Fantasy Island has a stretch of some great so-bad-it’s-good material, but too much of it is just a confused bore.
I guess it was only a matter of time before someone tried to make Fantasy Island cool again? The original show, broadcasted from the late 70s to the early 80s, centered on Ricardo Montalbán playing the peculiar Mr. Rourke alongside his assistant Tattoo. Together they invited individuals onto their mysterious island where they were able to live out deeply desired fantasies conjured by the mass of land that often came at a price or at least went in unexpected directions. Though the show is obviously dated and is now mostly regarded as a campy relic of a different era, the recurring surreal and supernatural elements clearly set off a lightbulb in the head of someone at Blumhouse that the property deserved to be resuscitated.
To be fair, I can see what they were going for here. Writer/director Jeff Wadlow, along with writers Chris Roach and Jillian Jacobs, seems to try to bridge the past and present by blending supernatural horror with elements of mystery, action, and comedy that wouldn’t feel out of place in disparate episodes of the original program. It’s not self-aware or meta per se, but there’s an evident effort of taking what is obviously a silly idea and updating it for the modern mainstream horror market and retaining the show’s now-retro appeal. It’s one big nostalgic callback and simultaneously a new, dark vision of what once was.
This does not make the film good. Quite the opposite, in fact. We’re treated to a comically rushed opening scene to introduce us to our stock horror personas and within no time at all their fantasies are going horribly wrong, and just as Michael Peña’s dopey version of Mr. Rourke inauspiciously foretold: they must see their fantasies through to the end. The Monkey’s Paw situations range from getting a husband and daughter you’ve always wanted but missing out on years of memories, the potential real-life torture of one’s old high school bully, getting caught up in a cartel war, getting caught up in a real war with one’s deceased father, and also there’s ghosts or something that pop up sometimes. Oh and Michael Rooker is running around the woods with a machete. Oh yeah, and Michael Peña has sinister intentions. And how could I forget, someone may not be who they seem!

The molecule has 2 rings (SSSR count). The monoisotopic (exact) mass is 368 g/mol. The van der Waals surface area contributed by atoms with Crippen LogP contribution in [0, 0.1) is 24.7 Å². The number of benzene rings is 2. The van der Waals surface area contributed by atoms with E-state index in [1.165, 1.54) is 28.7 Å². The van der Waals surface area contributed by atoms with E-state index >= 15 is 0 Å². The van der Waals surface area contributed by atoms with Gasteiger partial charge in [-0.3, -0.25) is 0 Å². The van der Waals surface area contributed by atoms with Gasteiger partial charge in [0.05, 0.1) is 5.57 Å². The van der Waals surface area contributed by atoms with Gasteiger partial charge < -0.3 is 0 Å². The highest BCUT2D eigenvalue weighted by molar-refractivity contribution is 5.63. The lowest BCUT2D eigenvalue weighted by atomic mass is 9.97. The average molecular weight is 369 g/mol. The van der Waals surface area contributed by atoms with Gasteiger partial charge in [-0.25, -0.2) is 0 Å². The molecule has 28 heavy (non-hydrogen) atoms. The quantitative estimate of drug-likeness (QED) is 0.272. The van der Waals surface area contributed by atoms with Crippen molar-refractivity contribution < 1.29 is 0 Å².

It’s all ridiculously convoluted and a movie this clumsy has no idea how to reckon with the inherent tonal disparities at the heart of the plot. The way it abruptly shifts between entire genres from scene to scene is almost novel, but every development is so senseless that it just becomes a big joke, particularly when it expects you to take some of the big climactic character moments seriously. You’d think we’re several movies deep into a decade-long franchise with how big some of the emotional swings are.
However, I have to give credit where credit is due: once we hit the climax and it all finally comes together, the disparate character threads come to a head, and everyone’s true motives are revealed, this thing becomes an absolute hoot. It does a hard pivot from normal bad to ludicrously, hilariously stupid bad and it’s so much better for it. Once this thing dives into absolute nonsense mode I was pumping my fists in the air and cackling the entire time. The big final twist is so beautifully moronic and when compared to everything else that came before, it circles back around to being riveting.
Not enough of Fantasy Island lands in this precious space of engrossing idiocy to go down as some kind of cult classic midnighter or anything, but it’s at least a high note to end on for a film that is mostly otherwise just an obvious misfire. And if one particular mind-boggling shout out to the television series is any indication, the Fantasy Island freaks of the world better get ready because this franchise is just getting started, and there’s nowhere to go but even dumber.
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